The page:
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When I received a text message one morning last September which began, “I have an interesting proposition for you…” I was immediately interested; especially as it was from Ryan Simpson (a UK Mountain Photographer of the Year winner). By the time I’d finished reading the second part of his message, which continued “…depending on how adventurous you’re feeling” I was pretty much already hooked.
Although I’d known Ryan for several years through social media, commenting on each other’s photographs of the Mourne Mountains, I’d only actually spoken to him on two previous occasions when we had accidentally and very briefly crossed paths (literally) when walking in the Mournes. So I was naturally intrigued to find out what this proposal was.
Ryan revealed that he had been invited by Alex Nail, a professional landscape photographer and adventurer from England, to join a group he was leading to the Drakensberg Mountains in South Africa. Alex (a winner in the International Landscape Photographer of the Year competition) had also asked Ryan if he knew of any other ‘competent hiker/camper/photographer’ who might be interested in joining the group.
I have to admit, I was rather flattered when Ryan said that my name automatically sprung to his mind. He revealed that it would be a ten day trip, a couple of days longer than Alex’s usual trips. It would also cost slightly less than one of his usual trips because as the group was to be made up of experienced hikers they would be expected to carry most of their own kit, reducing the need for as many porters; and as it would also be made up of competent photographers, there would be no workshop-style tuition provided. Ryan sent me a link to Alex’s website that included further details of the trip which indicated the group would trek along the top of the Drakensberg escarpment for eight days at altitudes of over 3000 metres.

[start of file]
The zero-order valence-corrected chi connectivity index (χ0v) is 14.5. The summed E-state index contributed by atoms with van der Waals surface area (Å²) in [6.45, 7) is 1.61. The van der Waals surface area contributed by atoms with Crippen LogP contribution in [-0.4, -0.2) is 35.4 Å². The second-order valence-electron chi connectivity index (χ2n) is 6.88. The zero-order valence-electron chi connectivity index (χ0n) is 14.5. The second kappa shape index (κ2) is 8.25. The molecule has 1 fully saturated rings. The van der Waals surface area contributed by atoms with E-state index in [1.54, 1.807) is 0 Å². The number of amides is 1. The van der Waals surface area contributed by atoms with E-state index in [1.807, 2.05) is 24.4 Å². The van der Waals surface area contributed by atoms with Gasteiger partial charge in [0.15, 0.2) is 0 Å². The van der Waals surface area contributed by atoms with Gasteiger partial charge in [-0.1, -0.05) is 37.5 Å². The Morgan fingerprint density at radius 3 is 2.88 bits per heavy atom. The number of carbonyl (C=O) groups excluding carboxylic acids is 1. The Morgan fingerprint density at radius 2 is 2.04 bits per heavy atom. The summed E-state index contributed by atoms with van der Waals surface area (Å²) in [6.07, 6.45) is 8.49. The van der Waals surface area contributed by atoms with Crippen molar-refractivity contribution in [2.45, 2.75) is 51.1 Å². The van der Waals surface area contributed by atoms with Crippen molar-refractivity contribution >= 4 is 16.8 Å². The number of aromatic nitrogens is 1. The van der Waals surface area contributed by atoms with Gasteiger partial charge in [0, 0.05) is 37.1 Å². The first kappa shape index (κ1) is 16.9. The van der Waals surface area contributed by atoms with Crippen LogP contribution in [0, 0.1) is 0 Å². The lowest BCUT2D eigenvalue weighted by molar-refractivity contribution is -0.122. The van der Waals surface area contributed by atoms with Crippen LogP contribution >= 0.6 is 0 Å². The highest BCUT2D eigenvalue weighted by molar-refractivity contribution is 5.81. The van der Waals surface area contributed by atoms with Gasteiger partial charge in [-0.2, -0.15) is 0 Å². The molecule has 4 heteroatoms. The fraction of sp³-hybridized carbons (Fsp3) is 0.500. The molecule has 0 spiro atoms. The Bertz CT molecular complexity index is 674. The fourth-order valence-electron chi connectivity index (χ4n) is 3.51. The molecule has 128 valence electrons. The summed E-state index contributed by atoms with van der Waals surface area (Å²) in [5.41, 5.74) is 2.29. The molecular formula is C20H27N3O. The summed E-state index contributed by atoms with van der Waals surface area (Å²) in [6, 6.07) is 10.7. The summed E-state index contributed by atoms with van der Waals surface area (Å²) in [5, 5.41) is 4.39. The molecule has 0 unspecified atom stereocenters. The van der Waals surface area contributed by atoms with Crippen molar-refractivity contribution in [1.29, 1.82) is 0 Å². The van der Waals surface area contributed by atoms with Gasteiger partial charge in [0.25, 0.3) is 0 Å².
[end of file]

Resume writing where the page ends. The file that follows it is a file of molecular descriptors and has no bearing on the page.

After thanking Ryan for suggesting me for the trip, I said I would give it some thought over the next few days, and told him I’d let him know. I told my wife about it, and she said I should go. I told my sons about it, and they said I should go. And then I spent the next couple of months coming up with every conceivable reason why I shouldn’t go. It was too much money to spend on a trip just for myself. The dates were too close to an extremely busy period at work. I might do a bit of hiking and camping in the Mourne Mountains, but there was no way I’d be able to cope with sleeping for eight nights in a tent. I couldn’t carry a rucksack that would weigh over 25kgs, for eight days, at altitudes of over 3000m, while trekking up to 16kms per day. I wouldn’t be able to cope with the heat of the sun during the day or with the plummeting temperatures during the night. I’d struggle to keep up with younger, and more experienced hikers. I’d feel like a complete novice beside these other very competent photographers. My anxieties, real and/or imagined, were enough to make Woody Allen look like the eternal optimist.
Even though the idea of being involved in such an adventure excited me on the occasions when I still gave it some thought, by November my sense of self-doubt had won the day, and I’d convinced myself that it wasn’t for me. In addition, I hadn’t been in touch with Ryan again, and I was sure the places had long since been filled.